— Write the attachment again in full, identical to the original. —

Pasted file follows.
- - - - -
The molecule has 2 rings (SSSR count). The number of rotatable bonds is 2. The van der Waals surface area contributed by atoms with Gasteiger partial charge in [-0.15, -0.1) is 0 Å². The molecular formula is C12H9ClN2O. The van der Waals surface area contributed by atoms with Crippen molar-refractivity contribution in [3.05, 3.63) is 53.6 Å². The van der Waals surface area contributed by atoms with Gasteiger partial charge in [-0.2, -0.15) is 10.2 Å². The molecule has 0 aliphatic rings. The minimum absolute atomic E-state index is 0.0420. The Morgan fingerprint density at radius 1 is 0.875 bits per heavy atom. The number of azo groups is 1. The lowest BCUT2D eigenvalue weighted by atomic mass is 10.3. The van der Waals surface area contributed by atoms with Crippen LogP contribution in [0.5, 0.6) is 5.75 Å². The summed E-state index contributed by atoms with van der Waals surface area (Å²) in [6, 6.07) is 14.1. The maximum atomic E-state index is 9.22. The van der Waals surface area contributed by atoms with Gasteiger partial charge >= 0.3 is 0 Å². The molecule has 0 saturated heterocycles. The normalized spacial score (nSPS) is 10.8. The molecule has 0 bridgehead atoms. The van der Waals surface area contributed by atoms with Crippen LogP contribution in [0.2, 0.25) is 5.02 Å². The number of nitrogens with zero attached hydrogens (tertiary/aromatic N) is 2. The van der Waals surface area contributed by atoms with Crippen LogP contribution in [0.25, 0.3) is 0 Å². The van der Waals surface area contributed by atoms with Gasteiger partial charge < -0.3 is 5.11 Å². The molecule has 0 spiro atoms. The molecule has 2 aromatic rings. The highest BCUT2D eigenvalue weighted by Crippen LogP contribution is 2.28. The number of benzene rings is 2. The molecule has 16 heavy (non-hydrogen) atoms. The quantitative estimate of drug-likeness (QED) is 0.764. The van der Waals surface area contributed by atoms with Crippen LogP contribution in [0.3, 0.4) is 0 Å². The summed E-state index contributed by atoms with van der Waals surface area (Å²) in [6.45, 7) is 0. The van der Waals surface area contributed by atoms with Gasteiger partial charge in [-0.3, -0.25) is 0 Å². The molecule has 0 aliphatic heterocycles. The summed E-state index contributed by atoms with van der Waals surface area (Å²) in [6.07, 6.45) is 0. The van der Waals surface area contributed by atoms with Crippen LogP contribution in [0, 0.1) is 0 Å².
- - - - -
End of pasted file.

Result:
The molecule has 2 rings (SSSR count). The number of rotatable bonds is 2. The van der Waals surface area contributed by atoms with Gasteiger partial charge in [-0.15, -0.1) is 0 Å². The molecular formula is C12H9ClN2O. The van der Waals surface area contributed by atoms with Crippen molar-refractivity contribution in [3.05, 3.63) is 53.6 Å². The van der Waals surface area contributed by atoms with Gasteiger partial charge in [-0.2, -0.15) is 10.2 Å². The molecule has 0 aliphatic rings. The minimum absolute atomic E-state index is 0.0420. The Morgan fingerprint density at radius 1 is 0.875 bits per heavy atom. The number of azo groups is 1. The lowest BCUT2D eigenvalue weighted by atomic mass is 10.3. The van der Waals surface area contributed by atoms with Crippen LogP contribution in [0.5, 0.6) is 5.75 Å². The summed E-state index contributed by atoms with van der Waals surface area (Å²) in [6, 6.07) is 14.1. The maximum atomic E-state index is 9.22. The van der Waals surface area contributed by atoms with Gasteiger partial charge >= 0.3 is 0 Å². The molecule has 0 saturated heterocycles. The normalized spacial score (nSPS) is 10.8. The molecule has 0 bridgehead atoms. The van der Waals surface area contributed by atoms with Crippen LogP contribution in [0.2, 0.25) is 5.02 Å². The number of nitrogens with zero attached hydrogens (tertiary/aromatic N) is 2. The van der Waals surface area contributed by atoms with Crippen LogP contribution in [0.25, 0.3) is 0 Å². The van der Waals surface area contributed by atoms with Gasteiger partial charge < -0.3 is 5.11 Å². The molecule has 0 spiro atoms. The molecule has 2 aromatic rings. The highest BCUT2D eigenvalue weighted by Crippen LogP contribution is 2.28. The number of benzene rings is 2. The molecule has 16 heavy (non-hydrogen) atoms. The quantitative estimate of drug-likeness (QED) is 0.764. The van der Waals surface area contributed by atoms with Crippen LogP contribution in [0.3, 0.4) is 0 Å². The summed E-state index contributed by atoms with van der Waals surface area (Å²) in [6.45, 7) is 0. The van der Waals surface area contributed by atoms with Gasteiger partial charge in [-0.3, -0.25) is 0 Å². The molecule has 0 aliphatic heterocycles. The summed E-state index contributed by atoms with van der Waals surface area (Å²) in [6.07, 6.45) is 0. The van der Waals surface area contributed by atoms with Crippen LogP contribution in [0, 0.1) is 0 Å².